Universal Credit (UC) claimants are routinely left in the dark about how much they should receive, how their awards are calculated and if and how they can challenge Department for Work and Pensions (DWP) decisions, because the Department’s communications with claimants are opaque and inadequate, new analysis from the Child Poverty Action Group (CPAG) finds.
One in five of the 1,110 UC cases referred to the charity’s Early Warning System – which gathers and analyses cases from welfare rights advisers across the UK – involve a DWP administrative error likely to result in a claimant getting the wrong amount. Because UC rolls six different ‘old’ benefits into one, often claimants cannot tell what its components are – and so cannot know if it is right. And since information provided by the DWP about how their award has been worked out is frequently inadequate, payments may be wrong, and go unchallenged. As a result, many claimants are at risk of sliding into debt, CPAG warns.
The report ‘Computer says no!’ says UC helpline staff are often unable to explain how a claimant’s award has been worked out because they don’t have access to payment calculations which in the vast majority of cases are processed automatically on UC’s digital system.
Claimants’ online monthly payment statements give only basic information on how their award has been calculated so spotting errors – such as the omission of allowances for children – can be difficult or impossible for claimants (see case studies below). And on housing costs, payment statements do not give an explanation when there is a discrepancy between the amount of rent allowed for in a UC calculation and the amount of rent actually due – often the discrepancy is because payments for rent within UC are capped by Local Housing Allowances or by the Bedroom Tax, but their payment statements leave claimants none the wiser.
CPAG wants more information to be given in claimants’ statements including a full breakdown of how awards have been calculated and a nil entry for allowances claimants are considered ineligible for so that errors can more easily be identified. And it wants the online UC account, via which claimants manage their claim and communicate with UC advisers, to be redesigned so that all decisions about a claimants’ award are clearly identified as formal decisions (and as such can be challenged) and stored in one place so that they are accessible. Currently DWP decisions are scattered in different parts of a claimant’s online account. Claimants have to trawl through old journal entries to find them and they may not be clearly labelled.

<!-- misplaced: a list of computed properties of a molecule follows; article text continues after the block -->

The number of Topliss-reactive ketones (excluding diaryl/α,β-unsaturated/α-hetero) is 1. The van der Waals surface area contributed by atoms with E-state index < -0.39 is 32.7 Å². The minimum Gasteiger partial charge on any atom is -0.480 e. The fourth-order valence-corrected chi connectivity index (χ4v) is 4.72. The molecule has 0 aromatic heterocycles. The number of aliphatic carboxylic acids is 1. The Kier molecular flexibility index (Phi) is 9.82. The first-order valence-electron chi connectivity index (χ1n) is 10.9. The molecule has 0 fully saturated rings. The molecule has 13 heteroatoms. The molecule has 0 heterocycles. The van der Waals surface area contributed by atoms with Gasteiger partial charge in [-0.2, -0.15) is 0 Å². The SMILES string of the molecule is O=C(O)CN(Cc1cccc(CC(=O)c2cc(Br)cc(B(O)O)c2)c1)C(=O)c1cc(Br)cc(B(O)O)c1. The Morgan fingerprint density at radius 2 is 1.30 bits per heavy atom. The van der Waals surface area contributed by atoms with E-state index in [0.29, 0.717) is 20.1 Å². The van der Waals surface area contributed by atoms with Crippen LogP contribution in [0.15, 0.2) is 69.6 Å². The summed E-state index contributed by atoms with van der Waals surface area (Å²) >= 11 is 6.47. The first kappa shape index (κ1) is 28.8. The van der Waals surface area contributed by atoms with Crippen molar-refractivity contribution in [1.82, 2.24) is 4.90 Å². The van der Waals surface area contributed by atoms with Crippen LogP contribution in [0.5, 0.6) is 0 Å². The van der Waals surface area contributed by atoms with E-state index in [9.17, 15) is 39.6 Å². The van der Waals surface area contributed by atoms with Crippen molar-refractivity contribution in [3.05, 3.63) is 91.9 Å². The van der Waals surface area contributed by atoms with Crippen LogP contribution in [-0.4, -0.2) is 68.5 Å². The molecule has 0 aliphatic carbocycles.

CPAG’s analysis also shows that the DWP’s written information on claimants’ appeal rights falls short of legal requirements because it suggests a first-stage reconsideration of a benefit decision (known as a Mandatory Reconsideration) is only possible where there is new information relevant to a claim or where a claimant believes the Department has overlooked something. In fact, disagreeing with a benefit decision is sufficient grounds for requesting a Mandatory Reconsideration (4). The Department’s standard-issue information also fails to tell claimants that there are time limits for requesting a reconsideration – this is also unlawful.
The government’s own survey of claimants’ experiences found that nearly a quarter of UC claimants (23%) felt that the decision about their claim either hadn’t been explained at all, or hadn’t been explained clearly, and 16% of UC claimants reported that they had been given incorrect or contradictory information by the Department for Work and Pensions (DWP) in relation to their claim. (1) Another government survey of UC claimants found that over 40% of claimants received a different award than they were expecting, and over 30% of claimants disagreed with the statement “My Universal Credit account makes it clear what entitlements I am being paid for.”(2)
Cases that have come to CPAG’s Early Warning System include:
- A working mother who had two part time jobs claimed universal credit but the award was much lower than she was expecting. Her UC statement showed the standard allowance, housing costs element and her earnings, plus the earnings taper, but she couldn’t see anything wrong with them. When she saw a welfare rights adviser, they picked up that there was no child element included for her daughter, and there was no work allowance included for a working parent. This meant that the woman and her daughter were approximately £400 worse off each month as a result of errors in their payment calculations.
- A grandmother, mother and children lived together in a three bedroom property; all of the bedrooms were occupied. The grandmother claimed universal credit but the housing costs element was very low. She didn’t know why and she didn’t obtain a full breakdown of the calculation until 6 months later. The breakdown showed that she had been wrongly subject to both the bedroom tax (on the basis that she was not entitled the third bedroom) and a non-dependant deduction, causing her to be underpaid for months on end.
- A disabled mother and her adult child moved into a new property and started a claim for universal credit. The first payment was very low and the mother was so distressed about affordability that she contacted her social landlord about ending the tenancy. The UC statement listed amounts for her standard allowance and her housing costs element. It was not clear to her that UC had not taken into account her eligibility for the limited capability for work (LCW) element, nor that her housing costs element was being incorrectly reduced by a non-dependant deduction. This only became apparent when her welfare rights adviser investigated the matter. Without the welfare rights adviser’s expertise, the claimant would never have been able to challenge the missing LCW element or the non-dependant deduction (from which she was exempt because she receives qualifying disability benefits).